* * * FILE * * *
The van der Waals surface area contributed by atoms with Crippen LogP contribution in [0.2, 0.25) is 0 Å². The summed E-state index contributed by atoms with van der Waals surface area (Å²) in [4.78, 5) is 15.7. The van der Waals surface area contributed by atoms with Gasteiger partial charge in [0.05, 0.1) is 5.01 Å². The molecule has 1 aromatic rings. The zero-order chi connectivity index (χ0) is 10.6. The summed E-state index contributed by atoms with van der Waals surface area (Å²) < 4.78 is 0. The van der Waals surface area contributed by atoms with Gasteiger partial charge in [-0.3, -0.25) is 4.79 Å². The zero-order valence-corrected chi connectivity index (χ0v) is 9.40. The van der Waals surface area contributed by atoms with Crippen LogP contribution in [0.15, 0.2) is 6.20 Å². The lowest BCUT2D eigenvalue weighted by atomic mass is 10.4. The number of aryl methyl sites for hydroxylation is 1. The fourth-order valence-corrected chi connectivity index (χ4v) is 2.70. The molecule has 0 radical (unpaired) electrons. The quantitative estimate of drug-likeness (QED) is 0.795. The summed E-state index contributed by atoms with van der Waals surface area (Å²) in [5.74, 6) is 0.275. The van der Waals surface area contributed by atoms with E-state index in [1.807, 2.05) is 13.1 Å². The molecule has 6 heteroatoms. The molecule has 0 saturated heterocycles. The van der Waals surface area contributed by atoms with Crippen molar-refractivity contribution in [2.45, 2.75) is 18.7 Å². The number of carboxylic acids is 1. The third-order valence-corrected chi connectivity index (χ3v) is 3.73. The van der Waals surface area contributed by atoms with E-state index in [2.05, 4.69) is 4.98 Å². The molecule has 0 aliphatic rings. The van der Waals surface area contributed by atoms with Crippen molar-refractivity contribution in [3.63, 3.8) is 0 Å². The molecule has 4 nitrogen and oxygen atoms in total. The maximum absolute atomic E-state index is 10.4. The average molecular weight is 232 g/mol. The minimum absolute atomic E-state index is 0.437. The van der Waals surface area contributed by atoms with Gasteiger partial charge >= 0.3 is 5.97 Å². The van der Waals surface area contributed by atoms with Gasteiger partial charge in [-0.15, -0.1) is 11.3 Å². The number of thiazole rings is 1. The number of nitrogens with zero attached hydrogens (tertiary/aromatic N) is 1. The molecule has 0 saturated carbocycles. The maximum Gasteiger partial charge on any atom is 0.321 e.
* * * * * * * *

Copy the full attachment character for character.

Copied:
The van der Waals surface area contributed by atoms with Crippen LogP contribution in [0.2, 0.25) is 0 Å². The summed E-state index contributed by atoms with van der Waals surface area (Å²) in [4.78, 5) is 15.7. The van der Waals surface area contributed by atoms with Gasteiger partial charge in [0.05, 0.1) is 5.01 Å². The molecule has 1 aromatic rings. The zero-order chi connectivity index (χ0) is 10.6. The summed E-state index contributed by atoms with van der Waals surface area (Å²) < 4.78 is 0. The van der Waals surface area contributed by atoms with Gasteiger partial charge in [-0.3, -0.25) is 4.79 Å². The zero-order valence-corrected chi connectivity index (χ0v) is 9.40. The van der Waals surface area contributed by atoms with Crippen LogP contribution in [0.15, 0.2) is 6.20 Å². The lowest BCUT2D eigenvalue weighted by atomic mass is 10.4. The number of aryl methyl sites for hydroxylation is 1. The fourth-order valence-corrected chi connectivity index (χ4v) is 2.70. The molecule has 0 radical (unpaired) electrons. The quantitative estimate of drug-likeness (QED) is 0.795. The summed E-state index contributed by atoms with van der Waals surface area (Å²) in [5.74, 6) is 0.275. The van der Waals surface area contributed by atoms with E-state index in [1.807, 2.05) is 13.1 Å². The molecule has 6 heteroatoms. The molecule has 0 saturated heterocycles. The van der Waals surface area contributed by atoms with Crippen molar-refractivity contribution in [2.45, 2.75) is 18.7 Å². The number of carboxylic acids is 1. The third-order valence-corrected chi connectivity index (χ3v) is 3.73. The van der Waals surface area contributed by atoms with E-state index in [2.05, 4.69) is 4.98 Å². The molecule has 0 aliphatic rings. The van der Waals surface area contributed by atoms with Crippen molar-refractivity contribution in [3.63, 3.8) is 0 Å². The molecule has 4 nitrogen and oxygen atoms in total. The maximum absolute atomic E-state index is 10.4. The average molecular weight is 232 g/mol. The minimum absolute atomic E-state index is 0.437. The van der Waals surface area contributed by atoms with Gasteiger partial charge >= 0.3 is 5.97 Å². The van der Waals surface area contributed by atoms with Gasteiger partial charge in [-0.15, -0.1) is 11.3 Å². The number of thiazole rings is 1. The number of nitrogens with zero attached hydrogens (tertiary/aromatic N) is 1. The molecule has 0 saturated carbocycles. The maximum Gasteiger partial charge on any atom is 0.321 e.